question about generators

Tim Peters tim at zope.com
Thu Aug 15 23:08:59 CEST 2002


[Andrew Koenig]
> ...
> Yield actually does one of two very different things depending
> on context.

I expect that's been cleared up by now, so I'll skip a repetition.

> ...
> These facts mean that yield statements break a form of abstraction
> that is commonplace in many other contexts: the ability to take a
> collection of statements and put them in a function.  For example:
>
>         def f():
>                 <statement 1>
>                 <statement 2>
>                 <statement 3>
>                 <statement 4>
>
> Under ordinary circumstances, I can rewrite this as
>
>         def f():
>                 <statement 1>
>                 g()
>                 <statement 4>
>
>         def g():
>                 <statement 2>
>                 <statement 3>
>
> without changing the meaning of the program (provided that statement 2
> and statement 3 do not refer to local variables of f).

More relevant I think is that 2 and 3 must not affect control flow in ways
that change as a result of the move.  For example, if 2 is "return", the
"before" and "after" spellings say quite different things.

> However, if I use yield statements,

Among many other control-flow statements, yes <wink>.

> the abstraction breaks down:

>         def f():
>                 yield 1
>                 yield 2
>                 yield 3
>                 yield 4
>
> is not equivalent to
>
>         def f():
>                 yield 1
>                 g()
>                 yield 4
>
>         def g():
>                 yield 2
>                 yield 3
>
> I think that Tim's "yield every g()" notion is really a way of saying
> ``I want to call g, but I want every yield in g and anything it calls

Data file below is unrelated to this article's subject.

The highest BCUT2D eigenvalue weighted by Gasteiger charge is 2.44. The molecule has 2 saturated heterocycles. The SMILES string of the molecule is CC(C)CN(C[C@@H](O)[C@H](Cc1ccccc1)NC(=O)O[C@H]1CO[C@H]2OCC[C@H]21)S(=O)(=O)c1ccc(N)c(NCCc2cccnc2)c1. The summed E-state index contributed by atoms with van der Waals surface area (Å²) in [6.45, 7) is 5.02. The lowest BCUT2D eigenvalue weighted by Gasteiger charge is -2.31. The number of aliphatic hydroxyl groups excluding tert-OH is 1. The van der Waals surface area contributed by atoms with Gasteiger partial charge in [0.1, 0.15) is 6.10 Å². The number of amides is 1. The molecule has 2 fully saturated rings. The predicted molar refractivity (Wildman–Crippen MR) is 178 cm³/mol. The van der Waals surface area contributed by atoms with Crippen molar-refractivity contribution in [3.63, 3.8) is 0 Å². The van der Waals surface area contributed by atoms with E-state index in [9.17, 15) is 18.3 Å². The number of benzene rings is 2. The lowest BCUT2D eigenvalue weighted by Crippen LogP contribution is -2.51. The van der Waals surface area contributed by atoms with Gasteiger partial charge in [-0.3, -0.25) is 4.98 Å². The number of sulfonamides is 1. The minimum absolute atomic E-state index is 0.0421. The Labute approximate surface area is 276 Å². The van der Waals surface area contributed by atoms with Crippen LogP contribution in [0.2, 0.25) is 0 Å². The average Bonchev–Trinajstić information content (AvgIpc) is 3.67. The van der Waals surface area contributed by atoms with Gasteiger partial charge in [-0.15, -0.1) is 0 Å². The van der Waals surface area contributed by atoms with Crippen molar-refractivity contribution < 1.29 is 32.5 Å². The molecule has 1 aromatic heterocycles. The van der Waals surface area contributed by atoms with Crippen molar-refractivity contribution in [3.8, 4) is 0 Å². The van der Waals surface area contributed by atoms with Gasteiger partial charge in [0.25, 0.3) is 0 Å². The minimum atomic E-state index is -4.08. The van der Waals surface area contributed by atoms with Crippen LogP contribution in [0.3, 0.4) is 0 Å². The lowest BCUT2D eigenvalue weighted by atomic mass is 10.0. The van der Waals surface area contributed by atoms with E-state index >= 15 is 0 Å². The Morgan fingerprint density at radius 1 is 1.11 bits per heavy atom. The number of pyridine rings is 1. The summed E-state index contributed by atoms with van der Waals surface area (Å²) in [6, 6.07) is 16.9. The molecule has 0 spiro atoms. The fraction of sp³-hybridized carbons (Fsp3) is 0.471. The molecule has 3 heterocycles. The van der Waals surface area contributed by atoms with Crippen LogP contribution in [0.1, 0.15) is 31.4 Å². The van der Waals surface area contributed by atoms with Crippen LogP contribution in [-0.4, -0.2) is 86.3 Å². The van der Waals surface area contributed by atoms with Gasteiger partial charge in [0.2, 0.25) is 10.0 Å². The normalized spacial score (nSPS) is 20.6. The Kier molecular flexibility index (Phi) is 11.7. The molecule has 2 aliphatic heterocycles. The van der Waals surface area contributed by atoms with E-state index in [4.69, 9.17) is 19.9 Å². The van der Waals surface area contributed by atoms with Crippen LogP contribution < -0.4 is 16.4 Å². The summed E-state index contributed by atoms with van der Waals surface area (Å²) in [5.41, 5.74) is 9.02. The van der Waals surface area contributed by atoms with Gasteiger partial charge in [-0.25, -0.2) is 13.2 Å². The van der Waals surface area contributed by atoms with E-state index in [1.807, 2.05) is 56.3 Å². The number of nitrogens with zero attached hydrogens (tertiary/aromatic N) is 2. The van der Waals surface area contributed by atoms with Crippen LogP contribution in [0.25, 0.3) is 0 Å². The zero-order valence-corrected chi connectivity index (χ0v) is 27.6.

> to be considered type 2, not type 1.''

I don't buy the type 1-vs-2 distinction (all yields are "type 2" in Python);

    yield every x

is intended as pure sugar for

    for _temp_var in x:
        yield _temp_var

A

    yield every g()

in your "after" f() would make it quite like the "before" spelling.

If you haven't played with the Icon language, you should!  It's a lot of
fun, and it's very educational to program in a language where generators are
ubiquitous (all expressions in Icon are generators, although many of them--
like, say, the integer literal 42 --yield a sequence with only one value).
What I'm calling "yield every" here is closest to what's called "suspend" in
Icon; Icon also has an "every" control structure, which forces its
expression argument to generate all its results, but without any notion of
returning them *to* "a caller".  So, e.g.,

    every f((1 to 3) + (5 to 10))

calls the function f() 18 times, once each for the 18 sums 1+5, 1+6, ...,
3+10.  OK, I'm lying, it may do a lot more than that, if "f" is an
expression that happens to generate multiple callables too.  Like

    every (f|g|h)(42)

calls f(42) then g(42) then h(42).

    suspend (f|g|h)(42)

does the same, but also yields each function-call result to the current
caller.

Generators weren't meant to be central to Python programming, though, and it
took a lot of discipline to keep the Simple Generators PEP simple <0.7
wink>.





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